Electron Microscopy in Veterans Administration Hospitals:
Planning, Distribution, and Control Need Improvement
HRD-78-75: Published: Jul 19, 1978. Publicly Released: Jul 19, 1978.
- Full Report:
The electron microscope (EM) is a device which produces highly magnified images used in clinical diagnostic applications to examine the microstructure of thin sections of biological tissue. Individual EM's in Veterans Administration (VA) hospitals have cost up to $82,000, and a complete EM unit, including remodeled facilities, purchase and installation, darkroom, and photographic equipment and supplies may cost from $150,000 to $200,000. EM activities were reviewed at 15 VA hospitals in 8 of the 28 VA medical districts.
The VA central office has permitted the establishment of EM units in locations without adequately determining their need. VA has not followed its stated policy that specialized medical services, including electron microscopy, be planned and provided on a regionalized basis to avoid duplicating or overlapping these costly medical programs. Some of VA EM units are underused; from July 1974 to December 1976, 15 of 42 diagnostic EM units examined less than 250 specimens annually (the current use standard). Plans to install EM units have not been formally coordinated at the national, department, or medical district level. The current practice of assigning separate EM's to the Pathology Service and the Medical Research Service, both within the VA Department of Medicine and Surgery, impedes the most effective use of these instruments.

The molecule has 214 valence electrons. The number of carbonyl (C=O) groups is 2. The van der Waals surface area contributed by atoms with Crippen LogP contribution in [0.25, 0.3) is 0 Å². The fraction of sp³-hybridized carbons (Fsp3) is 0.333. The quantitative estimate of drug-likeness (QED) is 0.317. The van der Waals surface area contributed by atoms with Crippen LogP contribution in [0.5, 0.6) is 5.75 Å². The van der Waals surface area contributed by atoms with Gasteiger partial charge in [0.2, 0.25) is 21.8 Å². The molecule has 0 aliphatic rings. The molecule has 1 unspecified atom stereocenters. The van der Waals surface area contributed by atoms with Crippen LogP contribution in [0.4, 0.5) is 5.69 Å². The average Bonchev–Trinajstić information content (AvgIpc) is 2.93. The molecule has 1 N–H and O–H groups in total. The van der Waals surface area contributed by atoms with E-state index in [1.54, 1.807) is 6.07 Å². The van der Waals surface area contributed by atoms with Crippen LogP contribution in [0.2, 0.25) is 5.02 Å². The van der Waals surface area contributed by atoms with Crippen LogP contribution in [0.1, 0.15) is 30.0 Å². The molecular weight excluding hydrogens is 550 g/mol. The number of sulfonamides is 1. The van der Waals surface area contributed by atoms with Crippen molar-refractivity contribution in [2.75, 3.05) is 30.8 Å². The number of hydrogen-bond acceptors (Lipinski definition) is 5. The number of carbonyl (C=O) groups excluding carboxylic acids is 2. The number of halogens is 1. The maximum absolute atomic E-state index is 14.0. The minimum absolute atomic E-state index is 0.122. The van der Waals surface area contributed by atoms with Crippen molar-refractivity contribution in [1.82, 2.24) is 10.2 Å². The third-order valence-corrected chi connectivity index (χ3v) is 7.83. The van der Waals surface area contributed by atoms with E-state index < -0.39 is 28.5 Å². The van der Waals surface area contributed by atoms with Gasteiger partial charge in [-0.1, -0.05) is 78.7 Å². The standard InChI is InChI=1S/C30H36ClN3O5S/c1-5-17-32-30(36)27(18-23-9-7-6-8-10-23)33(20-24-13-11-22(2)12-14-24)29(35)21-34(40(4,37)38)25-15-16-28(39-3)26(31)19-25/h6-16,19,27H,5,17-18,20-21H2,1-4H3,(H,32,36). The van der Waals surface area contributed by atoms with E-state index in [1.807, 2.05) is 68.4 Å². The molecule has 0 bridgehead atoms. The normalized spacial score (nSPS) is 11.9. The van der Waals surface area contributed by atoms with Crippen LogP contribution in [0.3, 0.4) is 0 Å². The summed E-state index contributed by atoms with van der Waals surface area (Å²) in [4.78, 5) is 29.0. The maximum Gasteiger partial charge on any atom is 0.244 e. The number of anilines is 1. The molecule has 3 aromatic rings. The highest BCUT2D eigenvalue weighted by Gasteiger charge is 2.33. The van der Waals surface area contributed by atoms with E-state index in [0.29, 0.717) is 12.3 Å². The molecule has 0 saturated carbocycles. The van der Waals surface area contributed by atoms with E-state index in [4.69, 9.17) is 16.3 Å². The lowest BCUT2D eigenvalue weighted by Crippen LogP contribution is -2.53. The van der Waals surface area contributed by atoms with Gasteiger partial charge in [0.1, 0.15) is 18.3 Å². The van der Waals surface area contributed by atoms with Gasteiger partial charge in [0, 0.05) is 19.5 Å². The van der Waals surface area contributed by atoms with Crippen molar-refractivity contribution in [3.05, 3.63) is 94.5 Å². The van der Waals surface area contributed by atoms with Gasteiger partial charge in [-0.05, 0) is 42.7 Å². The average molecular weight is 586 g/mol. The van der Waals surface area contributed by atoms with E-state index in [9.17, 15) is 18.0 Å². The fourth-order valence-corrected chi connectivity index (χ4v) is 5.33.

Recommendation for Executive Action
Comments: Please call 202/512-6100 for additional information.
Recommendation: The Administrator of Veterans Affairs should: (1) direct the Chief Medical Director to make a systemwide study to determine the feasibility of establishing joint Pathology and Medical Research Services utilization standards for both diagnostic and research electron microscopes; (2) ensure continuing compliance with VA regulations to terminate electron microscope programs when the programs cannot be justified on the basis of available work load; (3) require that the VA electron microscope inventory be updated to accurately reflect all electron microscopes within VA system; (4) direct that VA medical districts be given more responsibility for the planning, distribution, and utilization of EM's; and (5) require formal sharing agreements to make the best use of the medical district's resources.